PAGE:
Wednesday, May 10, 2017

Review of Luna: Wolf Moon by Ian McDonald

The five dragons are now four.  In a grand, murderous sweep, the Mackenzie’s have wiped the Corta family from the face of the moon, absorbing their helium-3 business and leaving only a small handful of the family still alive.  Carlos, Rafa, and many other Cortas met their end at the conclusion of Luna: New Moon.  The Mackenzies just players in the game, however, the beginning of Luna: Wolf Moon (2017), second volume in Ian McDonald’s Luna trilogy, finds machinations of life on Earth’s largest satellite just as fateful to others.  As the wo—moon—turns…
Lucas, Wagner, Lucasinho, Luna, Ariel, and Robson the only remaining Cortas alive, Luna: Wolf Moon opens precisely where New Moon ended.  McDonald not slowing narrative momentum one bit, Lucas gains his senses in the aftermath of the Mackenzie takeover aboard a Vorontsov ship, his mind set on getting to Earth to start his plan of vengeance.  Lucasinho and Luna find themselves uneasily under the protection of the Asamoahs—a family who may or may not have had their fingers in the downfall of the Cortas.  His mother a Mackenzie, Robson Corta is taken back under the wing of Rachel, his situation more than awkward as the Mackenzies celebrate their takeover.  Wagner, always an outcast, continues to find himself living in the interstices of lunar life, but struggles to remain anonymous as events around him escalate.  And Ariel, the egocentric daughter of Adriana Corta, remains in her wheelchair.  But when political alliances are offered, she finds a new power.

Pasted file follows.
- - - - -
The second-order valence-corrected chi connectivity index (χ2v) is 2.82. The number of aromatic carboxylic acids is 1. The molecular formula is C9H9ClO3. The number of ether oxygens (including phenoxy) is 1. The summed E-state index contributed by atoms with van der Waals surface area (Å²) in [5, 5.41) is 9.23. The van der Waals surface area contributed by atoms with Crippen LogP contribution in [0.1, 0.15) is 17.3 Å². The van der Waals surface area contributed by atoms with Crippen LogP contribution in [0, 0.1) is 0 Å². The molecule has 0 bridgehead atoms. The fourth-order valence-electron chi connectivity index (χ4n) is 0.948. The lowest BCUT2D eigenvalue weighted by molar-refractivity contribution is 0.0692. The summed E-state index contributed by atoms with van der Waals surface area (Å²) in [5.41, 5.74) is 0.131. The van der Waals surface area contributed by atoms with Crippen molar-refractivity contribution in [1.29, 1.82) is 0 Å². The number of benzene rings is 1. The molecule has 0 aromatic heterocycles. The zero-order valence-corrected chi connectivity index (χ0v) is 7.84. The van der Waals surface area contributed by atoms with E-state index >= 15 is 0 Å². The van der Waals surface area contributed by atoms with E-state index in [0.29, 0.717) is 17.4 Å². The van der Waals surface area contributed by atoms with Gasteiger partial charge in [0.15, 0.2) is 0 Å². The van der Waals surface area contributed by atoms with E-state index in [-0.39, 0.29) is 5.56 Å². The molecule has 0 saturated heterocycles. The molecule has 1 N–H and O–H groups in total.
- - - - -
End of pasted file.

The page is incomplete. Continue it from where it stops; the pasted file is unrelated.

I’ve read in interviews that McDonald believes Wolf Moon turns the volume up to eleven on the Luna series.  And from a plot perspective, it does.  If New Moon stirred the lunar hornet’s nest, Wolf Moon is the fury of the unleashed insects.  Life on the moon turned upside down by means not made directly apparent in New Moon, Wolf Moon kicks what was a fast pace into race mode.  The volume of characters and settings at times almost overwhelming, McDonald pushes the limits of what the narrative this size can do in terms of plot capacity.

In the end, for those who loved the “Game of Domes” perspective of Luna: New Moon, Wolf Moon delivers more of the same, amplified.  Where many trilogy bridge novels do not make themselves fully necessary to the complete story arc, it’s impossible to say the same of Wolf Moon.  The third, final, and yet-to-be-named Luna volume is still a year or two away, but for certain its content hinges upon the dynamic, unpredictable, and utterly entertaining results of Wolf Moon. 

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